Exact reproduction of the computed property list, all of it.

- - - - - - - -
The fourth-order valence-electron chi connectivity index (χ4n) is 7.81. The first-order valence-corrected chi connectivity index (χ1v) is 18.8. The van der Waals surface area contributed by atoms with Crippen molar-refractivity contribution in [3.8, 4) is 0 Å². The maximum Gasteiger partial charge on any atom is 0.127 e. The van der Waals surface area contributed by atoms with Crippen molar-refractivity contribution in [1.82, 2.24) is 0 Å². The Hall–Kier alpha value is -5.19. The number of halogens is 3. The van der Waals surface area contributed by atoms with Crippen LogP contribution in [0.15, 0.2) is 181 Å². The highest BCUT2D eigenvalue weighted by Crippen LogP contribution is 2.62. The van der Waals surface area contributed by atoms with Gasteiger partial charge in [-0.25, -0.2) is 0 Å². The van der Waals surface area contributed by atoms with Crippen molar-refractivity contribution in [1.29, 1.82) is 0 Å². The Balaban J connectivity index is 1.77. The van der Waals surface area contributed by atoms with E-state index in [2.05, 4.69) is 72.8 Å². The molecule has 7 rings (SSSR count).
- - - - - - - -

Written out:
The fourth-order valence-electron chi connectivity index (χ4n) is 7.81. The first-order valence-corrected chi connectivity index (χ1v) is 18.8. The van der Waals surface area contributed by atoms with Crippen molar-refractivity contribution in [3.8, 4) is 0 Å². The maximum Gasteiger partial charge on any atom is 0.127 e. The van der Waals surface area contributed by atoms with Crippen molar-refractivity contribution in [1.82, 2.24) is 0 Å². The Hall–Kier alpha value is -5.19. The number of halogens is 3. The van der Waals surface area contributed by atoms with Crippen LogP contribution in [0.15, 0.2) is 181 Å². The highest BCUT2D eigenvalue weighted by Crippen LogP contribution is 2.62. The van der Waals surface area contributed by atoms with Gasteiger partial charge in [-0.25, -0.2) is 0 Å². The van der Waals surface area contributed by atoms with Crippen molar-refractivity contribution in [1.29, 1.82) is 0 Å². The Balaban J connectivity index is 1.77. The van der Waals surface area contributed by atoms with E-state index in [2.05, 4.69) is 72.8 Å². The molecule has 7 rings (SSSR count).